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Where Are the Consumers? "Real Households" and the Financialization of Consumption


González,  Felipe
International Max Planck Research School on the Social and Political Constitution of the Economy, MPI for the Study of Societies, Max Planck Society;

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González, F. (2015). Where Are the Consumers? "Real Households" and the Financialization of Consumption. Cultural Studies, 29(5-6), 781-806. doi:10.1080/09502386.2015.1017144.

Cite as: http://hdl.handle.net/11858/00-001M-0000-0026-BB7C-E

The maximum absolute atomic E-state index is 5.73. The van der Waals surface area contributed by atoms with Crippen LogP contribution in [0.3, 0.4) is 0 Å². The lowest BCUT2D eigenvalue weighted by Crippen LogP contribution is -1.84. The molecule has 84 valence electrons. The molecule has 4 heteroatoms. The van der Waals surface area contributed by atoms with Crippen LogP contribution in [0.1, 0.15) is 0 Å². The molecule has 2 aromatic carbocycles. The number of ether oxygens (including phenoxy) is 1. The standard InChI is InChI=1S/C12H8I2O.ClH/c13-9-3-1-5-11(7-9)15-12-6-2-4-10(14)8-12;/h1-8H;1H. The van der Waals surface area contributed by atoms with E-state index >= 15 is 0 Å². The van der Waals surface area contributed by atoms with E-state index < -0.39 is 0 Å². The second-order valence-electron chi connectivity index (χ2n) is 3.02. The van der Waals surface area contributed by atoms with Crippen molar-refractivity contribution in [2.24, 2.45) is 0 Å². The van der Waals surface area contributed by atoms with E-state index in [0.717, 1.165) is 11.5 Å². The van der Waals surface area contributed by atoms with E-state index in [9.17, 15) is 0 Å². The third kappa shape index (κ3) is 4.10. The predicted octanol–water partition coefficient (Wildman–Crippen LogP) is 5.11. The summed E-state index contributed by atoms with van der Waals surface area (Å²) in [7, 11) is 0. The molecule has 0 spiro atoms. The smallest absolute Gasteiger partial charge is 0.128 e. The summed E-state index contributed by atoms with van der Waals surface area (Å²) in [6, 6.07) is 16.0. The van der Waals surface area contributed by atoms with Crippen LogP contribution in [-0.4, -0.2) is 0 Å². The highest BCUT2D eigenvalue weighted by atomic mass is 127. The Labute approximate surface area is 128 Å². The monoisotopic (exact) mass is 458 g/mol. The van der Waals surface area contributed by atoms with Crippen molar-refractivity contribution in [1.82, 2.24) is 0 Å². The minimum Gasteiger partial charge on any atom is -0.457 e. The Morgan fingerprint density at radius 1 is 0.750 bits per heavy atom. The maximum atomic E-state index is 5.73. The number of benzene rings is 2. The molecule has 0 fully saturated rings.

Markets for consumer credit experienced an explosive growth in both developed and developing countries during the last decades. In the last years, two main frameworks addressing the increasing financialization of households consolidated in the literature: an institutional approach that emphasizes the role of distributive politics in explaining the rising levels of unsecured debts, and the financialization of the everyday life that stresses the way households develop a financial culture in line with the expansion of financial markets. In this paper, I argue that such approaches rarely engage empirically with the way individuals and families actually consume personal loans, abstracting the household from its social context and making strong assumptions regarding their consumption practices and the content of debt relations. Furthermore, with an exclusive focus on Anglo-American economies, they provide few analytical tools to understand how debts and consumption intertwine in contexts not characterized by wage stagnation. Relying on in-depth interviews and credit-stories of 26 households in Chile, the paper addresses this gap by shedding light onto how ‘real households’ financialize their consumption. The qualitative analysis shows that rather than using personal loans to protect their lifestyles from income shocks, families also mobilize and combine different types of consumer debts to carry projects of social mobility, start small businesses, regulate social relations within and outside the household, and pay-off other debts. The analysis highlights three consequences for the studies of financialization: first, that consumption-driven indebtedness does not necessarily follow the dominant logic of defensive consumption assumed by most political economists. Second, that financialization shapes social relations not only by exerting disciplinary effects, but also by ratcheting up consumption standards, facilitating or impeding social mobility, and shaping personal relations and networks. And finally, rather than being a monolithic and homogeneous phenomenon, financialization from the perspective of ‘real households’ creates different financial subjects and social meanings of debts.